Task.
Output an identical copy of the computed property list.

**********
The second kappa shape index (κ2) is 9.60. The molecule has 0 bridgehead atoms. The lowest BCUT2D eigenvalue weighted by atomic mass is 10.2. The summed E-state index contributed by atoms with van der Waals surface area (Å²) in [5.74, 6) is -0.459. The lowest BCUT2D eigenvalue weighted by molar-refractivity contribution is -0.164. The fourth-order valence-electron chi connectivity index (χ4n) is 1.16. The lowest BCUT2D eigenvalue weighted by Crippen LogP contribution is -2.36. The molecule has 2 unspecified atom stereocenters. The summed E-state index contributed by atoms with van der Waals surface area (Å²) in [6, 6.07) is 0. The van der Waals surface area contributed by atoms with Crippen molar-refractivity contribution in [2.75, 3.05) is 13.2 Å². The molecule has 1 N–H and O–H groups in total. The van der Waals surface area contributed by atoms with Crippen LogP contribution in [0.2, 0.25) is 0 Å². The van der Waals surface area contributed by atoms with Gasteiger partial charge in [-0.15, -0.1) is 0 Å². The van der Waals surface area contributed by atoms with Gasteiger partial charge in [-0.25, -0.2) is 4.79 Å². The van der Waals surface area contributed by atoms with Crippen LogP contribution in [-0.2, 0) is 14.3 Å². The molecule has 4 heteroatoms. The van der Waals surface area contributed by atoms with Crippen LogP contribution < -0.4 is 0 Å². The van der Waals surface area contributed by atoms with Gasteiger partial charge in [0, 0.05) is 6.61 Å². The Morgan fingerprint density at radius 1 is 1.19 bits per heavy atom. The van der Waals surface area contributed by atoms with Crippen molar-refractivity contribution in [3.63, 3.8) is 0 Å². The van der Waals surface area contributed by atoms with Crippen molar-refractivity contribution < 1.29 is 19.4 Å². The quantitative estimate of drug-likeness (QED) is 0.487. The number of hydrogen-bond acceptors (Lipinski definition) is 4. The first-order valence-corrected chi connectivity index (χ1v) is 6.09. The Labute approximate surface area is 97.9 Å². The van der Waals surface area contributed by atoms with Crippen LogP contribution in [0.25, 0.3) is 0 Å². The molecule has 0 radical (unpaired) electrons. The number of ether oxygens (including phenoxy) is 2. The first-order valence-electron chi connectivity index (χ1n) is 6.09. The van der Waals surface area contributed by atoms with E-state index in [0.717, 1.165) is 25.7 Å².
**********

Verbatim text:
The second kappa shape index (κ2) is 9.60. The molecule has 0 bridgehead atoms. The lowest BCUT2D eigenvalue weighted by atomic mass is 10.2. The summed E-state index contributed by atoms with van der Waals surface area (Å²) in [5.74, 6) is -0.459. The lowest BCUT2D eigenvalue weighted by molar-refractivity contribution is -0.164. The fourth-order valence-electron chi connectivity index (χ4n) is 1.16. The lowest BCUT2D eigenvalue weighted by Crippen LogP contribution is -2.36. The molecule has 2 unspecified atom stereocenters. The summed E-state index contributed by atoms with van der Waals surface area (Å²) in [6, 6.07) is 0. The van der Waals surface area contributed by atoms with Crippen molar-refractivity contribution in [2.75, 3.05) is 13.2 Å². The molecule has 1 N–H and O–H groups in total. The van der Waals surface area contributed by atoms with Crippen LogP contribution in [0.2, 0.25) is 0 Å². The van der Waals surface area contributed by atoms with Gasteiger partial charge in [-0.15, -0.1) is 0 Å². The van der Waals surface area contributed by atoms with Gasteiger partial charge in [-0.25, -0.2) is 4.79 Å². The van der Waals surface area contributed by atoms with Crippen LogP contribution in [-0.2, 0) is 14.3 Å². The molecule has 4 heteroatoms. The van der Waals surface area contributed by atoms with Crippen LogP contribution < -0.4 is 0 Å². The van der Waals surface area contributed by atoms with Gasteiger partial charge in [0, 0.05) is 6.61 Å². The Morgan fingerprint density at radius 1 is 1.19 bits per heavy atom. The van der Waals surface area contributed by atoms with Crippen molar-refractivity contribution in [3.63, 3.8) is 0 Å². The van der Waals surface area contributed by atoms with Crippen molar-refractivity contribution < 1.29 is 19.4 Å². The quantitative estimate of drug-likeness (QED) is 0.487. The number of hydrogen-bond acceptors (Lipinski definition) is 4. The first-order valence-corrected chi connectivity index (χ1v) is 6.09. The Labute approximate surface area is 97.9 Å². The van der Waals surface area contributed by atoms with Crippen LogP contribution in [0.25, 0.3) is 0 Å². The molecule has 0 radical (unpaired) electrons. The number of ether oxygens (including phenoxy) is 2. The first-order valence-electron chi connectivity index (χ1n) is 6.09. The van der Waals surface area contributed by atoms with E-state index in [0.717, 1.165) is 25.7 Å².